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Kicking Accuracy

How should a football coach measure the kicking accuracy of his forwards and strikers? The number of shots on goal? Maybe, but that favours players in positions that shoot more frequently. The number of goals per game? That can be influenced by all sorts of other factors, including the skill of the opposing goalie and the defence in general, conditions of the pitch and (of course) the weather. Ability to strike a specified target? Better, but still relatively insensitive as a measure because it does not factor in the magnitude of error when the target is missed, or even which area of the target is struck.

Measuring accuracy

Frustrated by the limitations of existing methods for assessing kicking accuracy, a vital component of football performance - Finnoff et al. (2002)[2] set out to develop and test a sensitive, reliable and valid means of measuring kicking accuracy that was relatively inexpensive, simple to make and easy to use.

Their endeavours resulted in a plywood target 243.5cm wide and 122cm high, held in an upright position from behind by a wood plank frame. The surface of the plywood was covered with textured white paint; while a black mark measuring 5cm squared (the bulls-eye) was placed at the midpoint of the base of the board. A screw was placed in the middle of the bulls-eye in such a way that a hook at the end of a tape measure could fit over the head of the screw to precisely measure the distance from the bulls-eye to the centre of the mark left where the ball struck the target.

Sheets of white paper covered by carbon paper were placed over the board, such that when the football struck, it left a mark on the underlying white paper. For each new kick, a new sheet of paper-plus-carbon was used.

To test the accuracy of the system, ten-ball marks were created on the target by having a subject kick a football at it ten times from a distance of 6.1m. Two 'raters' independently measured the distance from the bulls-eye to the centre of each ball mark, each taking the marks in a different random order. They then repeated their measurement on the same day, taking the marks in a different random order.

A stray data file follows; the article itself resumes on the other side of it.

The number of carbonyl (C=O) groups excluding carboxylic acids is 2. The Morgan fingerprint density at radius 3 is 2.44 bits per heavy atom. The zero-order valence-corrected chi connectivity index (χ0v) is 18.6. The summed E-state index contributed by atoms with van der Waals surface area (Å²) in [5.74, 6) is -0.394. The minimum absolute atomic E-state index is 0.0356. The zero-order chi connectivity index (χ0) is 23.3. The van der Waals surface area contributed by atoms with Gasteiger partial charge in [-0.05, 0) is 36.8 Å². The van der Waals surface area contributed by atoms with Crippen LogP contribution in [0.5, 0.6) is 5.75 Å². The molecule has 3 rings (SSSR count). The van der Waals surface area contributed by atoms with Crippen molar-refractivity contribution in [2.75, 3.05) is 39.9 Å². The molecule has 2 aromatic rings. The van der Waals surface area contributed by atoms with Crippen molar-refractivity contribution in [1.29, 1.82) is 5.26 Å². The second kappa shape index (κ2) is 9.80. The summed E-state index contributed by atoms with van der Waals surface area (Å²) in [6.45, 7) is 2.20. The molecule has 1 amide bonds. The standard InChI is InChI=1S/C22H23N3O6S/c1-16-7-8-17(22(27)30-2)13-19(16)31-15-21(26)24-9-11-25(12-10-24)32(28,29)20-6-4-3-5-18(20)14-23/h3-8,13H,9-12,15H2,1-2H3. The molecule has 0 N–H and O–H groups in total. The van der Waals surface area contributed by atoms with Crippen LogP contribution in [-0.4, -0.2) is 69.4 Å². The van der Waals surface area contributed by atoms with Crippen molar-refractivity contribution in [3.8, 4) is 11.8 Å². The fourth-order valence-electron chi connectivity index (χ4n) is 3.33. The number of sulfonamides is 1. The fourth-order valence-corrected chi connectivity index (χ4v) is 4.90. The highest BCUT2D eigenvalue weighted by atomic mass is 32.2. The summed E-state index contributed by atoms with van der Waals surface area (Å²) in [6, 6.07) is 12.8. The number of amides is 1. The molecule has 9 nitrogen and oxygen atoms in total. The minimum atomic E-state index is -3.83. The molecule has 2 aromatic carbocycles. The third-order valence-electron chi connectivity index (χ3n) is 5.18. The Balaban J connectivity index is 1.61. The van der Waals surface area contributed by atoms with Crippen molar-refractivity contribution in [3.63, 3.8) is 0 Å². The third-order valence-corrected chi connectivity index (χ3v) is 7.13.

The results showed a high degree of inter-and intra-rater reliability in measurement, with distances from the bulls-eye to the ball mark (ranging from 25.7cm to 150.75cm) accurate to within 0.15cm. To our knowledge, no other tool has demonstrated reliability. Measurements were made to within 0.15cm, suggesting that the target is sensitive to changes in kicking accuracy. Such targets may also be helpful in sports other than soccer, such as lacrosse, ice hockey, field hockey and handball.' These results suggest that our method for assessing kicking accuracy is a practical, valid and reliable tool for analysing performance in soccer players,' state the researchers.

This particular device was tested indoors in a gym. But the researchers point out that game situations could be simulated more accurately by using defenders or a goalie against the player kicking at the target, placing it on a playing field - although not in rain or extreme wind - or making it larger to replicate the size of an actual goal (244x732.5cm).

They conclude that training and research are the two main applications of the target. The bulls-eye could be moved to different places on the target, allowing players to practice kicking to specific spots. Each player's accuracy could be determined for each spot, and regions to which the player does not kick accurately could become a primary focus of training. The target could then be used to measure improvements in accuracy over time.

Article Reference

The information on this page is adapted from Walker (2003)[1] with the kind permission of Electric Word plc.


  1. WALKER, I. (2003) Football: a new measure of kicking accuracy. Peak Performance, 180, p. 10-11
  2. FINNOFF, J.T. et al. (2002) A valid and reliable method for measuring the kicking accuracy of soccer players. Journal of Science and Medicine in Sport, 5(4), p. 348-353

Page Reference

If you quote information from this page in your work, then the reference for this page is:

  • MACKENZIE, B. (2005) Kicking Accuracy [WWW] Available from: [Accessed